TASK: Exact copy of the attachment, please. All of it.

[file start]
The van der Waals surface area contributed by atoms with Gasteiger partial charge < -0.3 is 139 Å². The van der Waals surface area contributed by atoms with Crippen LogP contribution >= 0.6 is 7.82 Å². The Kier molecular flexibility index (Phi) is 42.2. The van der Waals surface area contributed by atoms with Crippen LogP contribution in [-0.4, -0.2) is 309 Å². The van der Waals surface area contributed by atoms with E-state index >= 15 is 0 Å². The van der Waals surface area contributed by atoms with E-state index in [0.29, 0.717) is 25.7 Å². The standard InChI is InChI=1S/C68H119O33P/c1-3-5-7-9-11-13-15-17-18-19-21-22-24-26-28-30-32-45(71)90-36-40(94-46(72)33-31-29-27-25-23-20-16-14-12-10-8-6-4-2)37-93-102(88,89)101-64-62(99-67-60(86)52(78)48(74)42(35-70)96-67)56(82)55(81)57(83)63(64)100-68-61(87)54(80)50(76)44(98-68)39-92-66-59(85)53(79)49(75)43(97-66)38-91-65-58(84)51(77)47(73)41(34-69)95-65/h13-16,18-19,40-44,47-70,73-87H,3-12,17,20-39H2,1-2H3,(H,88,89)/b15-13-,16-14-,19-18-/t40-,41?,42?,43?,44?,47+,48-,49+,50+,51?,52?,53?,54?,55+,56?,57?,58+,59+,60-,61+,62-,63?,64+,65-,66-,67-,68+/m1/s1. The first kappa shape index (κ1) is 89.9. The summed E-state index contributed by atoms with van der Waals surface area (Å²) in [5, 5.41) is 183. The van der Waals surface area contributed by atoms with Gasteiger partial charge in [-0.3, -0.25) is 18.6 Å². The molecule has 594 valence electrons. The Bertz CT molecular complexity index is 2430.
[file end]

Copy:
The van der Waals surface area contributed by atoms with Gasteiger partial charge < -0.3 is 139 Å². The van der Waals surface area contributed by atoms with Crippen LogP contribution >= 0.6 is 7.82 Å². The Kier molecular flexibility index (Phi) is 42.2. The van der Waals surface area contributed by atoms with Crippen LogP contribution in [-0.4, -0.2) is 309 Å². The van der Waals surface area contributed by atoms with E-state index >= 15 is 0 Å². The van der Waals surface area contributed by atoms with E-state index in [0.29, 0.717) is 25.7 Å². The standard InChI is InChI=1S/C68H119O33P/c1-3-5-7-9-11-13-15-17-18-19-21-22-24-26-28-30-32-45(71)90-36-40(94-46(72)33-31-29-27-25-23-20-16-14-12-10-8-6-4-2)37-93-102(88,89)101-64-62(99-67-60(86)52(78)48(74)42(35-70)96-67)56(82)55(81)57(83)63(64)100-68-61(87)54(80)50(76)44(98-68)39-92-66-59(85)53(79)49(75)43(97-66)38-91-65-58(84)51(77)47(73)41(34-69)95-65/h13-16,18-19,40-44,47-70,73-87H,3-12,17,20-39H2,1-2H3,(H,88,89)/b15-13-,16-14-,19-18-/t40-,41?,42?,43?,44?,47+,48-,49+,50+,51?,52?,53?,54?,55+,56?,57?,58+,59+,60-,61+,62-,63?,64+,65-,66-,67-,68+/m1/s1. The first kappa shape index (κ1) is 89.9. The summed E-state index contributed by atoms with van der Waals surface area (Å²) in [5, 5.41) is 183. The van der Waals surface area contributed by atoms with Gasteiger partial charge in [-0.3, -0.25) is 18.6 Å². The molecule has 594 valence electrons. The Bertz CT molecular complexity index is 2430.